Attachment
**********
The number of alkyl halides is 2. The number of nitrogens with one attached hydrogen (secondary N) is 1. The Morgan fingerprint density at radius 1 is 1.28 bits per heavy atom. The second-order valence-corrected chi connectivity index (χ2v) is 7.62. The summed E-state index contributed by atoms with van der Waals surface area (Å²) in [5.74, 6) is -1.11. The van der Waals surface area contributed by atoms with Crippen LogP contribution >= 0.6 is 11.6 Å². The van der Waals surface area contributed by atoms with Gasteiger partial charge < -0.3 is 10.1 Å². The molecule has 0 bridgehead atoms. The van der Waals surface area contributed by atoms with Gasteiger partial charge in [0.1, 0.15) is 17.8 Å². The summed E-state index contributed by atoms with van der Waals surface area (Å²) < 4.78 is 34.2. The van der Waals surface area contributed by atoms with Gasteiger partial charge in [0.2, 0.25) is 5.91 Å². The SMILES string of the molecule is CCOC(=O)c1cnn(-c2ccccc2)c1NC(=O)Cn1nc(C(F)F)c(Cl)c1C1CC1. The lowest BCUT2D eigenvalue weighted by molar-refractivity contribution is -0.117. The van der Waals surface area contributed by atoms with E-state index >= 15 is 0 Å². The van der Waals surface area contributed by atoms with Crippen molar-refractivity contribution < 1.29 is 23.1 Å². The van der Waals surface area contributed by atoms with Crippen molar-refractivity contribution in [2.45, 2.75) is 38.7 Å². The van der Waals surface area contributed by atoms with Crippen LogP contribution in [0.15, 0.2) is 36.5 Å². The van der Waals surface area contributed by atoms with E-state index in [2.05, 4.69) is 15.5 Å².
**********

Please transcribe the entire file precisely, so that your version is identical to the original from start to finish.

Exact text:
The number of alkyl halides is 2. The number of nitrogens with one attached hydrogen (secondary N) is 1. The Morgan fingerprint density at radius 1 is 1.28 bits per heavy atom. The second-order valence-corrected chi connectivity index (χ2v) is 7.62. The summed E-state index contributed by atoms with van der Waals surface area (Å²) in [5.74, 6) is -1.11. The van der Waals surface area contributed by atoms with Crippen LogP contribution >= 0.6 is 11.6 Å². The van der Waals surface area contributed by atoms with Gasteiger partial charge < -0.3 is 10.1 Å². The molecule has 0 bridgehead atoms. The van der Waals surface area contributed by atoms with Gasteiger partial charge in [0.1, 0.15) is 17.8 Å². The summed E-state index contributed by atoms with van der Waals surface area (Å²) < 4.78 is 34.2. The van der Waals surface area contributed by atoms with Gasteiger partial charge in [0.2, 0.25) is 5.91 Å². The SMILES string of the molecule is CCOC(=O)c1cnn(-c2ccccc2)c1NC(=O)Cn1nc(C(F)F)c(Cl)c1C1CC1. The lowest BCUT2D eigenvalue weighted by molar-refractivity contribution is -0.117. The van der Waals surface area contributed by atoms with E-state index >= 15 is 0 Å². The van der Waals surface area contributed by atoms with Crippen molar-refractivity contribution < 1.29 is 23.1 Å². The van der Waals surface area contributed by atoms with Crippen molar-refractivity contribution in [2.45, 2.75) is 38.7 Å². The van der Waals surface area contributed by atoms with Crippen LogP contribution in [0.15, 0.2) is 36.5 Å². The van der Waals surface area contributed by atoms with E-state index in [2.05, 4.69) is 15.5 Å².